Safety upgrade recommended for Isabel Street crosswalk where girl, 4, died

Winnipeg's public service is recommending safety upgrades on Isabel Street close to where a child was killed and her mother injured in March.

Public service endorses additional flashing lights at 1 Isabel Street crosswalk, traffic lights at another

A memorial sits at a crosswalk at the intersection of Isabel Street and Alexander Avenue in Winnipeg on March 20, 2019. A four-year-old girl and her mother were hit by a car in the crosswalk on March 18. The girl later died from her injuries. (Warren Kay/CBC)

The crosswalk where a four-year-old girl was killed earlier this year is one step closer to getting safety improvements, after Winnipeg's public service recommended upgrades to the stretch of Isabel Street where the child was hit in March.

Engineer David Patman, author of the city's review, is recommending lower flashing amber lights be installed at the crosswalk near Isabel Street and Alexander Avenue, where four-year-old Galila Habtegergish was struck by a vehicle in March.

Patman's review also recommends installing regular traffic lights at the crosswalk across Isabel at Ross, just a couple of blocks south. The lights would replace the current lighted crosswalk at that intersection.

"I'm very happy," said Coun. Vivian Santos (Point Douglas), who put forward the motion asking the city to conduct a traffic review at both intersections. 

Santos hopes the safety upgrades can be installed "sooner rather than later" and says she will ask members of the public service about a start date at the public works committee meeting Tuesday. 

Patman's recommendations for both intersections are subject to the approval of additional gas tax funding from Ottawa, which will cover the cost of the improvements.

The city estimates the upgrades will cost $255,000.

Santos had requested a traffic safety review of Ross and Isabel two years ago, while working for previous Point Douglas councillor Mike Pagtakhan, but that did not lead to changes at the intersection.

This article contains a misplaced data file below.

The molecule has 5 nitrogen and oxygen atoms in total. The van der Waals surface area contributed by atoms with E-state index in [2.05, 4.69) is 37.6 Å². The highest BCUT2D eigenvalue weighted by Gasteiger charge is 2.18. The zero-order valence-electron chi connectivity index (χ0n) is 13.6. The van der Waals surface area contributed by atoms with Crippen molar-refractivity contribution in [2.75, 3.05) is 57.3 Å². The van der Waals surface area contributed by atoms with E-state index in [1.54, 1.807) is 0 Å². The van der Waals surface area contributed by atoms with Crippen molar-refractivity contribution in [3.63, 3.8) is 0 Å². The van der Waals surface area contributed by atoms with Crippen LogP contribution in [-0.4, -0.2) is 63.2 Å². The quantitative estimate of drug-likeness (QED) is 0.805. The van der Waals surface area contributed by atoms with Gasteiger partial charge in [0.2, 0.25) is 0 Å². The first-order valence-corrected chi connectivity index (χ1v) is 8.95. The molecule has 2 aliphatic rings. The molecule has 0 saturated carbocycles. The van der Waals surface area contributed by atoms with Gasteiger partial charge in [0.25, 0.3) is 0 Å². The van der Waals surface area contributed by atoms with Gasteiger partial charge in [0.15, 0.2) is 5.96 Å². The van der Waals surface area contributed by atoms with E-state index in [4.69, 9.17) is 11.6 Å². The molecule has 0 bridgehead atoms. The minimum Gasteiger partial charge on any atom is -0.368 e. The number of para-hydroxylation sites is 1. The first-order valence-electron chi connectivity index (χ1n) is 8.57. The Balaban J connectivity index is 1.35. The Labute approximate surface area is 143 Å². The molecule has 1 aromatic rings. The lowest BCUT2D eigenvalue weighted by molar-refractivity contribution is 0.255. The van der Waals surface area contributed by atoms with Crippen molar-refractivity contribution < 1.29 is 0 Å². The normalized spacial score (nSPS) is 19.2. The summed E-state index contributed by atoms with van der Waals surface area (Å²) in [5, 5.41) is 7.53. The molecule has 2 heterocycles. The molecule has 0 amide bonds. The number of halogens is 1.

She said the Ross and Isabel intersection is often busy with customers headed to a nearby coffee shop and people heading to the Freight House, which has a pool, daycare and community centre. She has long had safety concerns about the area. 

Santos spurred the public service to look at the intersection again, as well as Alexander and Isabel, after the death of the four-year-old girl.

Galila lived with her family in an apartment run by the Immigrant and Refugee Community Organization of Manitoba on Isabel. Originally from Eritrea, they had moved to Winnipeg the month before Galila's death.

On March 18, she and her mother were crossing Isabel at Alexander, heading toward Dufferin School around noon, when they were both hit by a vehicle at the intersection.

The girl's mother survived but suffered serious injuries to her lower body.

The new traffic lights at Isabel and Ross would require approval by the public works committee. The flashing lights at Isabel and Alexander, however, can be installed by city crews without special approval.


Laura Glowacki is a reporter based in Ottawa. Previously, she worked as a reporter in Winnipeg and as an associate producer for CBC's Metro Morning in Toronto. Find her on Twitter @glowackiCBC and reach her by email at